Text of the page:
Study shows no benefit from active ingredient in common cold medicine

May 9, 2014 by Eric Peters

(Medical Xpress)—Glyceryl guaiacolate ether (GGE), the active ingredient in many popular over-the-counter cold remedies, is unlikely to make it easier to cough up phlegm when delivered in the recommended dose, according to a Virginia Commonwealth University study.

A total of 295 subjects completed the eight-day, multi-center clinical trial in which sputum samples were collected and measured for their volume and properties. At the end of the study, authors concluded that "extended–release GGE administered at the recommended dose is no more effective than a placebo in changing sputum properties."

The study was published in the May 2014 issue of the journal Respiratory Care. Bruce Rubin, M.D., the Jessie Ball DuPont Distinguished Professor and chair of the Department of Pediatrics at the VCU Medical Center and physician-in-chief of the Children's Hospital of Richmond at VCU, is a lead author.

"This study is consistent with smaller studies that have shown that guaifenesin has no measurable effect on sputum properties or clearance when taken by otherwise healthy adults who get a common cold," Rubin said. "Although we did not study people with chronic bronchitis or other mucus problems, it is very unlikely that any benefit perceived by people who take medications containing guaifenesin is due to clearing out airway mucus."

More information: Agathe Hoffer-Schaefer, Henry J Rozycki, Melissa A Yopp, and Bruce K Rubin, "Guaifenesin Has No Effect on Sputum Volume or Sputum Properties in Adolescents and Adults With Acute Respiratory Tract Infections," Respir Care, May 2014 59:5 631-636; published ahead of print September 3, 2013, DOI: 10.4187/respcare.02640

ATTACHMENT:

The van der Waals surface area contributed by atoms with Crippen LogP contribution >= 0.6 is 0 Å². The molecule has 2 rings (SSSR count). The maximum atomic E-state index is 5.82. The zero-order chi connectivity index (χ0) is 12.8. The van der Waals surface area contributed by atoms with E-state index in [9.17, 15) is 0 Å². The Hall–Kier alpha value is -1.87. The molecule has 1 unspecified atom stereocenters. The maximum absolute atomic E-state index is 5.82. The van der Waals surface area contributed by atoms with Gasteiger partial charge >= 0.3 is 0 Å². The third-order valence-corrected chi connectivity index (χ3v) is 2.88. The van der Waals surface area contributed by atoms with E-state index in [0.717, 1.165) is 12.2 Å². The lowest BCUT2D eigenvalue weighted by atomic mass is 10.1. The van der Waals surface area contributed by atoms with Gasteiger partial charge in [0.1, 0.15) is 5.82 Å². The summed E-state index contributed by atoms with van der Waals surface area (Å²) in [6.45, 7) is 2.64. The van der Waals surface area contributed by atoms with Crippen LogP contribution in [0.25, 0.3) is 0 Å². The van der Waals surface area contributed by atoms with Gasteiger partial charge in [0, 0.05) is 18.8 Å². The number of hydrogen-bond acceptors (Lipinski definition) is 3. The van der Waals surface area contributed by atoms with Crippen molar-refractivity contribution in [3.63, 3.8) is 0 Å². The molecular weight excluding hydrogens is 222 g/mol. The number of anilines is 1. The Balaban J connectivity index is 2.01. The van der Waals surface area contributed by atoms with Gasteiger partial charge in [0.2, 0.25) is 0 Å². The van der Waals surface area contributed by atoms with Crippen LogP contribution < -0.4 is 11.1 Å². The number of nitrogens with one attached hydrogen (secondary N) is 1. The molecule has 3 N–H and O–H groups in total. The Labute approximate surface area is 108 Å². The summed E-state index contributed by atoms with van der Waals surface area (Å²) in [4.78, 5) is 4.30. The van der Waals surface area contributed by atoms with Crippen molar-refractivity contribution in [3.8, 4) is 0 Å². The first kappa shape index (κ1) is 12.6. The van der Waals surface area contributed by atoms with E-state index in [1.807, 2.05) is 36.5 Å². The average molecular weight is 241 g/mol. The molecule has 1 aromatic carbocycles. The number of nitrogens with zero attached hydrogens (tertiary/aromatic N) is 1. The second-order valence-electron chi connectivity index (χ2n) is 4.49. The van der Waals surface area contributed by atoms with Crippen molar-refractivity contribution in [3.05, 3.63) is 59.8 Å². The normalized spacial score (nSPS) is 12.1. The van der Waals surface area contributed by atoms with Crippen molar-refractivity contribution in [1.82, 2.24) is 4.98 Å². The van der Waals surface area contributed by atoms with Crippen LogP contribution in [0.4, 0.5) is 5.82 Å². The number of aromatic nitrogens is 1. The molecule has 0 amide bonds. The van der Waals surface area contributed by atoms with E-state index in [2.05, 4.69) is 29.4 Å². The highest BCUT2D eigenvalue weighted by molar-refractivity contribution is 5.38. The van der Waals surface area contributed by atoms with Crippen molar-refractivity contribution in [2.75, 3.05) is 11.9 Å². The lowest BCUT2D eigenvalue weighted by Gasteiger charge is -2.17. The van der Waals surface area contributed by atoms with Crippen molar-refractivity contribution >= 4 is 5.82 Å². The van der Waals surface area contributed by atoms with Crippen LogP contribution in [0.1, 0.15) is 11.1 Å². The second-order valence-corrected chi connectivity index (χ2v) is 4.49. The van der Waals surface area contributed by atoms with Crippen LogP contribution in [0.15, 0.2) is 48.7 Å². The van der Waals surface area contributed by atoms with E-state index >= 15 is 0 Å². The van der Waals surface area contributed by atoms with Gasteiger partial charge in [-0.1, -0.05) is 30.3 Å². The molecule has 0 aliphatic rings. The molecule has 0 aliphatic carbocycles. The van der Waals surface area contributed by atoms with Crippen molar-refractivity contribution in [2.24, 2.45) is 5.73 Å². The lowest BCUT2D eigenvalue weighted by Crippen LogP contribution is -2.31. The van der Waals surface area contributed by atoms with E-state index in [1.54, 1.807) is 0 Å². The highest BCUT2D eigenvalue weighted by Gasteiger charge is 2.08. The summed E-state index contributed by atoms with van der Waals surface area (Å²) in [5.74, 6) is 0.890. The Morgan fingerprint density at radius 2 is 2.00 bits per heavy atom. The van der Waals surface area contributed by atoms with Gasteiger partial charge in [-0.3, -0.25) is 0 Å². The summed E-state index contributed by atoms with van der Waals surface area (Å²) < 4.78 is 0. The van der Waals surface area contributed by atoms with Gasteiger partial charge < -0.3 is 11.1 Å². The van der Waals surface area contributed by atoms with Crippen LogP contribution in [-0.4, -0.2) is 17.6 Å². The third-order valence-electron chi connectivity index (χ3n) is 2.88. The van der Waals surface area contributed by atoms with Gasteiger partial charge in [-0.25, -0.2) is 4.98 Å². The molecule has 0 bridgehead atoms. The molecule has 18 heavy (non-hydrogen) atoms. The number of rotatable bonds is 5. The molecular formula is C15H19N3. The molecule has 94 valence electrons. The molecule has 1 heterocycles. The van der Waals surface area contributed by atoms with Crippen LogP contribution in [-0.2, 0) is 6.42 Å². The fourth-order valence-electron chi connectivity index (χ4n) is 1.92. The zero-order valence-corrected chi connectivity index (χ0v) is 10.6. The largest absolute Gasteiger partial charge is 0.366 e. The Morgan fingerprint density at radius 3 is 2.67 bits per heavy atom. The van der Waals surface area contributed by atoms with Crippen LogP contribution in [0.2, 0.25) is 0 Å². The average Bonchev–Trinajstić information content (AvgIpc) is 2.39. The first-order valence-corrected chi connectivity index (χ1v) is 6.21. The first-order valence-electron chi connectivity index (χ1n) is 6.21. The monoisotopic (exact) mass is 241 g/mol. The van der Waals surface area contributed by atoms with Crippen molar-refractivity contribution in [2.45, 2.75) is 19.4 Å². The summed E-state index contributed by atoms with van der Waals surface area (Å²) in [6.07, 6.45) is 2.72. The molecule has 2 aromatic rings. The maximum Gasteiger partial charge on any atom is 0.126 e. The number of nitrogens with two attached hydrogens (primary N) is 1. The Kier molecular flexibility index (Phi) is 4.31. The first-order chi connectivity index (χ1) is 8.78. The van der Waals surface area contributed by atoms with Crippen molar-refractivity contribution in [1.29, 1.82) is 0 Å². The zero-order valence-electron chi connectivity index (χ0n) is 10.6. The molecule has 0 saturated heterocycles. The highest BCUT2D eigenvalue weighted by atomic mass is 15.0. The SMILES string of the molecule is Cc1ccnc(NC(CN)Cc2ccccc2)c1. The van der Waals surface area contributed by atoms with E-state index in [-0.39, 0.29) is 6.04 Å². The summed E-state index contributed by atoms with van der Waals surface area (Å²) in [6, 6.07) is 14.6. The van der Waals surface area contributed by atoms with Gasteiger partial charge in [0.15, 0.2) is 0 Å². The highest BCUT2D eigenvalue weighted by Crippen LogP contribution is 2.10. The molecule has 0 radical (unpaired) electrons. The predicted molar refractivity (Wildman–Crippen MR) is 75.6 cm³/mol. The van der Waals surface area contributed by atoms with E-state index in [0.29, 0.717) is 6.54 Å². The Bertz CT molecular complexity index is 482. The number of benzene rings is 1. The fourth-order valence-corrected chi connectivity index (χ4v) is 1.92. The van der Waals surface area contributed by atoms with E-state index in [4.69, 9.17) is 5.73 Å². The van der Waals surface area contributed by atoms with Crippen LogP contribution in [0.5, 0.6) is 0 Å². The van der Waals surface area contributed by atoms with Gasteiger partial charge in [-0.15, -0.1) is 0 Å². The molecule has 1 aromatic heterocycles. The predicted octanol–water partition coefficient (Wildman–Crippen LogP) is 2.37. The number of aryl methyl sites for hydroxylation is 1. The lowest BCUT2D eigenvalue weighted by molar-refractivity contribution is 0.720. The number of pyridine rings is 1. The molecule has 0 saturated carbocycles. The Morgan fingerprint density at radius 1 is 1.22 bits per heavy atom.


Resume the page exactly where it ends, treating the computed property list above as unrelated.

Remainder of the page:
Related Stories

Doubling up on cold, flu remedies may harm liver

January 30, 2013

(HealthDay)—Taking too much acetaminophen, an active ingredient in many commonly used drugs for fever and pain relief, including Tylenol, can cause liver damage, experts at the U.S. Food and Drug Administration warn.

Bioactive paper will revolutionize point-of-care diagnostics

July 24, 2013

A pair of University researchers have received a $600,000 CIHR award to develop a bioactive paper that aims to provide an inexpensive, point-of-care diagnostic tool to measure bronchitis in patients with airway diseases, ...

Recommended for you

Experimental MERS vaccine shows promise in animal studies

July 28, 2015

A two-step regimen of experimental vaccines against Middle East respiratory syndrome (MERS) prompted immune responses in mice and rhesus macaques, report National Institutes of Health scientists who designed the vaccines. ...

Can social isolation fuel epidemics?

July 21, 2015

Conventional wisdom has it that the more people stay within their own social groups and avoid others, the less likely it is small disease outbreaks turn into full-blown epidemics. But the conventional wisdom is wrong, according ...

Lack of knowledge on animal disease leaves humans at risk

July 20, 2015

Researchers from the University of Sydney have painted the most detailed picture to date of major infectious diseases shared between wildlife and livestock, and found a huge gap in knowledge about diseases which could spread ...

IBD genetically similar in Europeans and non-Europeans

July 20, 2015

The first genetic study of inflammatory bowel disease (IBD) to include individuals from diverse populations has shown that the regions of the genome underlying the disease are consistent around the world. This study, conducted ...

1 comment

Adjust slider to filter visible comments by rank

Display comments: newest first

Nik_2213
not rated yet May 09, 2014
This is a badly written article.
"Study shows no benefit from active ingredient in common cold medicine"
vs
"...when taken by otherwise healthy adults who get a common cold."
&
"...we did not study people with chronic bronchitis or other mucus problems."

Silly !!
IIRC, guaifenesin helps shift snot from deep in your lungs, not from your sinuses. Antihistamines *may* help there, by mitigating the eye-watering, nose-streaming itching.

( Your mileage may vary. Follow medical advice etc etc etc... )

Please sign in to add a comment. Registration is free, and takes less than a minute. Read more

Click here to reset your password.
Sign in to get notified via email when new comments are made.